I’ve had a child who couldn’t afford a power wheelchair secure one through us so she can access her school better, and have more energy at the end of the day.
Hans built a cart for a child with ASD so he can sit behind his dad who likes to bike. Now they’re taking bike rides together.
We also had a visiting professor from Africa with a son with Cerebral Palsy. She asked around for equipment that would be useful, as he is usually curled up. We combined a tilt space frame I have and a seating from a local vendor. Mom was able to take it back to Africa so he can enjoy interacting with a family.
For the MD summer camp, I’m the safety and equipment person, fixing them as needed. I also work with a local vendor to ensure that the kids who go to camp can enjoy – power wheelchairs, scooters, bath equipment.
One of my original ideas is to try out equipment before they buy one. So families can find out if it’s useful for them, or fit their homes.
How do you deal with potential liabilities?
That’s always a concern. So when I loan anything, I have the family sign a waiver that it is a used equipment and that they are using it at their own risk. In schools, my work covers liabilities, since I am responsible to improve access. For example, I make bathroom accessible, make temporary solutions until permanent ones are provided to the child.
Where would you want your restoration non-profit to go in the future?
I am passionate about running. Running strollers for children are hard to come by, they are very expensive, especially for young adults – insurance would not pay for that. I would like to see more running strollers available, or for physical activities: more adaptive bicycles – equipment for those fun family activities.
What I have over the years, is that as children age out of school, there’s less and less social things for them to do. Then they end up sitting around, losing skills and strength. I would like for them to be moving around, having fun, being social and networking with other peers.
I work with local social non-profits such as Gotta Be Me, where I work with their choir groups to ensure kids are safe during transfers for plays and singing. I also lead an exercise group for them before they sing.
How many equipment do you keep, or have out there? How do you keep tabs?
We rent space. I house about 20 pieces bath equipment, 50-60 wheelchairs (small pediatric to adult power chairs). We have a lot of adaptive seating and strollers out in the community.
My husband and I work in the shop during the weekends. We have a lot of wheelchairs. The one thing that we are lacking are new tires and specialized seating. So there you have it.
What would you want other SeekFreaks out there to know?
I am available if equipment is needed. If I do not have it, I am a member of a group chat with other professionals. I am just here for the families to make sure they all enjoy.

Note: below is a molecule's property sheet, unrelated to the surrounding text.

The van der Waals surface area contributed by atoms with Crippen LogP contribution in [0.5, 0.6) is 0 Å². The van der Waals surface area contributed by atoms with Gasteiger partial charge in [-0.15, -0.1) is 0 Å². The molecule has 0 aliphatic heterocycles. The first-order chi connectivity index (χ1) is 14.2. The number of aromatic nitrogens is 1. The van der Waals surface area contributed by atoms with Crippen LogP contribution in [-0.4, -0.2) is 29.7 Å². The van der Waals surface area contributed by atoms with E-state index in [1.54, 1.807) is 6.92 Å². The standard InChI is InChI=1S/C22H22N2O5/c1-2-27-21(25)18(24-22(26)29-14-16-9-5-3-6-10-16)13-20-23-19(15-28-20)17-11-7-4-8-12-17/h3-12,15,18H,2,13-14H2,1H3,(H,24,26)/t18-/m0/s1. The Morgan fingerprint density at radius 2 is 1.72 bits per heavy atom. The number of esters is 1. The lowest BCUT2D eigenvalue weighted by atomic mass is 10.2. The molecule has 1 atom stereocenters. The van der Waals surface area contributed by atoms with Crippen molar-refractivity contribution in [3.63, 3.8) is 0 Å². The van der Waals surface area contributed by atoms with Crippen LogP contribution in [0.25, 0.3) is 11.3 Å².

Think outside the box! As therapists sometimes we get tunnel vision. It’s good to look outside – consider the whole family, the extended family – because that is important. I would like to help Jane, for example, and she has a grandma she likes visiting. Or she would like to ride bikes with her friends, but she does not have a bike she can balance on. We need to step up and be a resource to the family.
What’s the best way to contact you?
Via email: email@example.com.
Is there a national list of non-profits like yours?
There is a national MDA closet so individuals with MD going on a trip, for example to New York, can request equipment at another city when traveling. It can be delivered to their hotels. Other than that, there is no national list.
What would you recommend to those who would like to start a non-profit like yours?
Make sure they have a good support system – of DME companies, therapists and families. And learn to say no when it is appropriate – I still have a problem with that. Also, I get dirty when I go to the shop. I have no nails LOL. It’s one of those things that has to be your passion.
Maybe we should do a shout-out via SeekFreaks and start a list!
That would be great!
So there you go SeekFreaks! The ball is on your court. Comment below with equipment restoration non-profits or companies like Marne’s so we can start sharing a list.
A special thanks to SeekFreak Sanda Willett of UNMC for nominating Marne for this Spotlight Interview. If you would like to nominate yourself or a colleague for a SeekFreaks Spotlight, email us at firstname.lastname@example.org.
Catch the author, Carlo Vialu, at Everything’s Measurable! ICF-based Approach to Pediatric OT and PT Assessment on April 14-15 in Los Angeles or April 26-27 in Chicago. Register and save $60 during the February Special!